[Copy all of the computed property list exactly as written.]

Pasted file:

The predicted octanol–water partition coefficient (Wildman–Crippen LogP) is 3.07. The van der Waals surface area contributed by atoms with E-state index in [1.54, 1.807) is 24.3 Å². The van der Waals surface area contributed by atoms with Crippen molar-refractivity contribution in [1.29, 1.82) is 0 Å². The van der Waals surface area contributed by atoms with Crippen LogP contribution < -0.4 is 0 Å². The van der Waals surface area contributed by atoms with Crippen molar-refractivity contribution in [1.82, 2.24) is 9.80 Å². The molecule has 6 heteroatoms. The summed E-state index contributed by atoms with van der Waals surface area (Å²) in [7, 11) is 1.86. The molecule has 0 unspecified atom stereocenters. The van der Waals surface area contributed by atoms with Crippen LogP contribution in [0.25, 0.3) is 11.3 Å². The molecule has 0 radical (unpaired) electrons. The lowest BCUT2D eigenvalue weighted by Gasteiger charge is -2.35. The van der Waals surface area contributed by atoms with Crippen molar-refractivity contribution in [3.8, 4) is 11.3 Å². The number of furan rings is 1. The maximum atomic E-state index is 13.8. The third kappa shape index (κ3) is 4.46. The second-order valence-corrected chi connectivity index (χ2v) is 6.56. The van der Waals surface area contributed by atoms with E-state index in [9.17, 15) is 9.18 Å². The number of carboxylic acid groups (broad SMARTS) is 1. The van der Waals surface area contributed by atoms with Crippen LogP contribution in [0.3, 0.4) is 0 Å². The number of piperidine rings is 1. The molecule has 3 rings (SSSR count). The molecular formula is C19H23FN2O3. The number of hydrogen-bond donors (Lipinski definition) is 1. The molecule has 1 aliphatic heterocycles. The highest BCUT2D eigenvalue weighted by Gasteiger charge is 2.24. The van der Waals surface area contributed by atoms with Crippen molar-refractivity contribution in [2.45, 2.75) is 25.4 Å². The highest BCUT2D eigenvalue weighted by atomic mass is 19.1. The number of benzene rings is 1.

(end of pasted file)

The predicted octanol–water partition coefficient (Wildman–Crippen LogP) is 3.07. The van der Waals surface area contributed by atoms with E-state index in [1.54, 1.807) is 24.3 Å². The van der Waals surface area contributed by atoms with Crippen molar-refractivity contribution in [1.29, 1.82) is 0 Å². The van der Waals surface area contributed by atoms with Crippen LogP contribution < -0.4 is 0 Å². The van der Waals surface area contributed by atoms with Crippen molar-refractivity contribution in [1.82, 2.24) is 9.80 Å². The molecule has 6 heteroatoms. The summed E-state index contributed by atoms with van der Waals surface area (Å²) in [7, 11) is 1.86. The molecule has 0 unspecified atom stereocenters. The van der Waals surface area contributed by atoms with Crippen LogP contribution in [0.25, 0.3) is 11.3 Å². The molecule has 0 radical (unpaired) electrons. The lowest BCUT2D eigenvalue weighted by Gasteiger charge is -2.35. The van der Waals surface area contributed by atoms with Crippen molar-refractivity contribution in [3.8, 4) is 11.3 Å². The number of furan rings is 1. The maximum atomic E-state index is 13.8. The third kappa shape index (κ3) is 4.46. The second-order valence-corrected chi connectivity index (χ2v) is 6.56. The van der Waals surface area contributed by atoms with E-state index in [9.17, 15) is 9.18 Å². The number of carboxylic acid groups (broad SMARTS) is 1. The van der Waals surface area contributed by atoms with Crippen LogP contribution in [0.3, 0.4) is 0 Å². The number of piperidine rings is 1. The molecule has 3 rings (SSSR count). The molecular formula is C19H23FN2O3. The number of hydrogen-bond donors (Lipinski definition) is 1. The molecule has 1 aliphatic heterocycles. The highest BCUT2D eigenvalue weighted by Gasteiger charge is 2.24. The van der Waals surface area contributed by atoms with Crippen molar-refractivity contribution in [2.45, 2.75) is 25.4 Å². The highest BCUT2D eigenvalue weighted by atomic mass is 19.1. The number of benzene rings is 1.